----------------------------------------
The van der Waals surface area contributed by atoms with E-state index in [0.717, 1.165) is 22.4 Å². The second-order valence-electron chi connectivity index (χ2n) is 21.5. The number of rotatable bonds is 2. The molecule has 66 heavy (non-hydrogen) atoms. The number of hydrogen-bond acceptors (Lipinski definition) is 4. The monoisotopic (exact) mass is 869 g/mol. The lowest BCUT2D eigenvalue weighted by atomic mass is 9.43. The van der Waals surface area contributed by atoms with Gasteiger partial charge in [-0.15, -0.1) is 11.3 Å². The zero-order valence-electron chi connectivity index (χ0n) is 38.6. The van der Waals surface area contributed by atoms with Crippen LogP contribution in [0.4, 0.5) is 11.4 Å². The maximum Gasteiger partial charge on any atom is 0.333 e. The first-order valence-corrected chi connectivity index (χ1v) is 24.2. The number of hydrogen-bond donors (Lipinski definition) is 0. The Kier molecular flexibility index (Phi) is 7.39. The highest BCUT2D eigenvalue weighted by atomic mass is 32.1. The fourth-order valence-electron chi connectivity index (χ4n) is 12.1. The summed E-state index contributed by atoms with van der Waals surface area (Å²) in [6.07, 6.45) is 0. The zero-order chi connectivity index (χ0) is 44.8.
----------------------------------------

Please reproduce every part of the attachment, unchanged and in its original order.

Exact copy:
The van der Waals surface area contributed by atoms with E-state index in [0.717, 1.165) is 22.4 Å². The second-order valence-electron chi connectivity index (χ2n) is 21.5. The number of rotatable bonds is 2. The molecule has 66 heavy (non-hydrogen) atoms. The number of hydrogen-bond acceptors (Lipinski definition) is 4. The monoisotopic (exact) mass is 869 g/mol. The lowest BCUT2D eigenvalue weighted by atomic mass is 9.43. The van der Waals surface area contributed by atoms with Gasteiger partial charge in [-0.15, -0.1) is 11.3 Å². The zero-order valence-electron chi connectivity index (χ0n) is 38.6. The van der Waals surface area contributed by atoms with Crippen LogP contribution in [0.4, 0.5) is 11.4 Å². The maximum Gasteiger partial charge on any atom is 0.333 e. The first-order valence-corrected chi connectivity index (χ1v) is 24.2. The number of hydrogen-bond donors (Lipinski definition) is 0. The Kier molecular flexibility index (Phi) is 7.39. The highest BCUT2D eigenvalue weighted by atomic mass is 32.1. The fourth-order valence-electron chi connectivity index (χ4n) is 12.1. The summed E-state index contributed by atoms with van der Waals surface area (Å²) in [6.07, 6.45) is 0. The zero-order chi connectivity index (χ0) is 44.8.